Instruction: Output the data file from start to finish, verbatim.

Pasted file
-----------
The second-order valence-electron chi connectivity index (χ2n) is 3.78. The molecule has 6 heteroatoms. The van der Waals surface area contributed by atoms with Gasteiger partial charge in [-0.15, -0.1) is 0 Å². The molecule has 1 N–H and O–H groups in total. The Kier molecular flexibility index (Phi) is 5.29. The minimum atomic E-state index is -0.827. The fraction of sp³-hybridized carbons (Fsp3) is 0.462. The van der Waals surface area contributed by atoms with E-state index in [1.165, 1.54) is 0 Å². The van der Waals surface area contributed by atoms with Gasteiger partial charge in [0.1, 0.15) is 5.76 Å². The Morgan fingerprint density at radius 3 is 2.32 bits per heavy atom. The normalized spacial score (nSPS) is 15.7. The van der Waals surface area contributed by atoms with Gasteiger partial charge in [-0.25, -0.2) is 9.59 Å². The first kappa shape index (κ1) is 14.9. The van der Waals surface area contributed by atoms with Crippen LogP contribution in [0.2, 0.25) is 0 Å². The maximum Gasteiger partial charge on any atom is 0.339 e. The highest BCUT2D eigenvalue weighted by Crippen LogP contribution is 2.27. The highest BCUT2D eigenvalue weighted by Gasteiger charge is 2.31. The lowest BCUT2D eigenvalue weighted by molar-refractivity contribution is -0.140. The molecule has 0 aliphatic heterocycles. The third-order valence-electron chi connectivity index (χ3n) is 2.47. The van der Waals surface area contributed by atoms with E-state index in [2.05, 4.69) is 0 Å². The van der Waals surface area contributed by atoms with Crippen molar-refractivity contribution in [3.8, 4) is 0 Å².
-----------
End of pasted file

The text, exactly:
The second-order valence-electron chi connectivity index (χ2n) is 3.78. The molecule has 6 heteroatoms. The van der Waals surface area contributed by atoms with Gasteiger partial charge in [-0.15, -0.1) is 0 Å². The molecule has 1 N–H and O–H groups in total. The Kier molecular flexibility index (Phi) is 5.29. The minimum atomic E-state index is -0.827. The fraction of sp³-hybridized carbons (Fsp3) is 0.462. The van der Waals surface area contributed by atoms with E-state index in [1.165, 1.54) is 0 Å². The van der Waals surface area contributed by atoms with Gasteiger partial charge in [0.1, 0.15) is 5.76 Å². The Morgan fingerprint density at radius 3 is 2.32 bits per heavy atom. The normalized spacial score (nSPS) is 15.7. The van der Waals surface area contributed by atoms with Gasteiger partial charge in [-0.25, -0.2) is 9.59 Å². The first kappa shape index (κ1) is 14.9. The van der Waals surface area contributed by atoms with Crippen LogP contribution in [0.2, 0.25) is 0 Å². The maximum Gasteiger partial charge on any atom is 0.339 e. The highest BCUT2D eigenvalue weighted by Crippen LogP contribution is 2.27. The highest BCUT2D eigenvalue weighted by Gasteiger charge is 2.31. The lowest BCUT2D eigenvalue weighted by molar-refractivity contribution is -0.140. The molecule has 0 aliphatic heterocycles. The third-order valence-electron chi connectivity index (χ3n) is 2.47. The van der Waals surface area contributed by atoms with E-state index in [2.05, 4.69) is 0 Å². The van der Waals surface area contributed by atoms with Crippen molar-refractivity contribution in [3.8, 4) is 0 Å².